I have always dreamt of having a MacBook one day. Last week was nothing short of a dream coming true (much thanks to you know who you are). I got my first brand-new, shiny spanking white MacBook. It’s got a 2.1-GHz core 2 duo processor. I bumped up the RAM from the standard 1-GB to a whooping 4-GB. The screen is smaller than my Dell, about 13.1 inches. The entire laptop, in fact, is much smaller than the Dell. But doubtless it is nothing short of being a beauty. It is running the latest iteration of Mac OS X, Leopard, 10.5.5.
I wanted to mention some of the softwares I have downloaded and/or installed separately. Some of them are what I believe those that any first-time Mac user would want to have on their Mac. Do note that I’ve never earnestly used a Mac before, which pretty much makes me a first-time user.
- Adium Adium is a multi-protocol IM software for Mac. Being multi-protocol, it supports a two dozen different protocols. I use it mostly for MSN, Yahoo, and GTalk. The interface resembles very much, if you have used it, Pidgin. It is stable, and works very reliably.
- Mac Messenger There is also a free port of MSN Messenger available on Mac called the Mac Messenger. It isn’t exactly like the Windows counterpart in terms of UI and features, but for those of you who want a similar experience, it is the best thing that comes the closest.
- X-Chat Aqua Yes. That is X-Chat on Mac. It is an awesome IRC client for Mac. I have used it on Windows and Linux before.
- Skype You know what Skype is. Best for voice and video chat on Mac with all your friends who don’t own a Mac–those who do, I would highly recommend the built-in Mac application iChat. Excellent stuff.
- Colloquy This is an advanced IRC client for Mac that supports both IRC and SILC (if you’ve ever used that before).
- OpenOffice.org for Mac I needn’t say anything. It is great.
- Microsoft Office for Mac There is also the famous Microsoft Office for Mac, but, you guessed it, it isn’t free of cost.
- FreeMind An excellent Java-based mind mapping tool. Great for brain-storming and generally anything that requires you to create mind maps.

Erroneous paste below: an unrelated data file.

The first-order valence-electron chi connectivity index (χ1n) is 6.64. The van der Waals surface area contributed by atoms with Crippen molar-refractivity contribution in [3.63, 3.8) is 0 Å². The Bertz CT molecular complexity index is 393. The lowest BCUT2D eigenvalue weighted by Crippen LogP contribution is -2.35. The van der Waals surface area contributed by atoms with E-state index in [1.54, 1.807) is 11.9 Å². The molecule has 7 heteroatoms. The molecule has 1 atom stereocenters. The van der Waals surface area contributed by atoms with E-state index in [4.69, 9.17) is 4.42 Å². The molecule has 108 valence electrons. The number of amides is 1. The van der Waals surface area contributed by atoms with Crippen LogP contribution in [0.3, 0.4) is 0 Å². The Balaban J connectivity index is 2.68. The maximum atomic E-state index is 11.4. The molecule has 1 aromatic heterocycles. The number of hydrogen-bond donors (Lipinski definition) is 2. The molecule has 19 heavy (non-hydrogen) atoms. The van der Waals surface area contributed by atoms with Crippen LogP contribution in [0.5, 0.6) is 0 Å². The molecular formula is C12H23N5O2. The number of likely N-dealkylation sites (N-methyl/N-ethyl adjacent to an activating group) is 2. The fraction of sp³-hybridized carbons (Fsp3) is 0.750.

- Firefox How can I not mention that? Safari, Apple’s premier browser, is great, but Firefox is greater.
If you are migrating from a Linux background, as I am, you will find the following two tools indispensable. They are the equivalents of tools you might be in love with on Linux, such as, ‘apt-get’, ‘yum’, etc.
- XCode and Mac Dev Tools XCode is Apple’s development environment on Mac. Not merely an IDE, it constitutes the entire development tool chain, including gcc, gdb, make, etc, along with the Cocoa and Carbon frameworks and tools for development in Objective-C. Even if you don’t require the IDE or the frameworks, you may still need the development tool chain, if you ever plan to build software from source (not least your favourite open source softwares).
- iPython If you hack often on the Python shell, it goes without saying that you MUST get iPython. You will never look back. It is an excellent wrapper over the bare Python shell, providing countless convenience features and lots of colourful eye-candy.
- pysqlite Mac comes with the SQLite DB and client pre-installed. For the Python SQLite binding, you have to compile and install pysqlite from scratch. There may also be binary packages available.
- Git If you want to move onto a feature-rich, robust and reliable distributed source code management system, do give Git a go.
- Subversion (SVN) SVN comes pre-installed with Mac. For a non-distributed SCM, I’d pick SVN any day.
Right, that’s all for now. I’ll be droning on about everything Mac quite often now.
On someone’s requests, I made a five minutes un-boxing video of my Mac. I have it available in private on youtube. If you’d like to take a peek at it, please email me your YouTube account ID at ayaz -at- ayaz.pk and I’ll send you the link.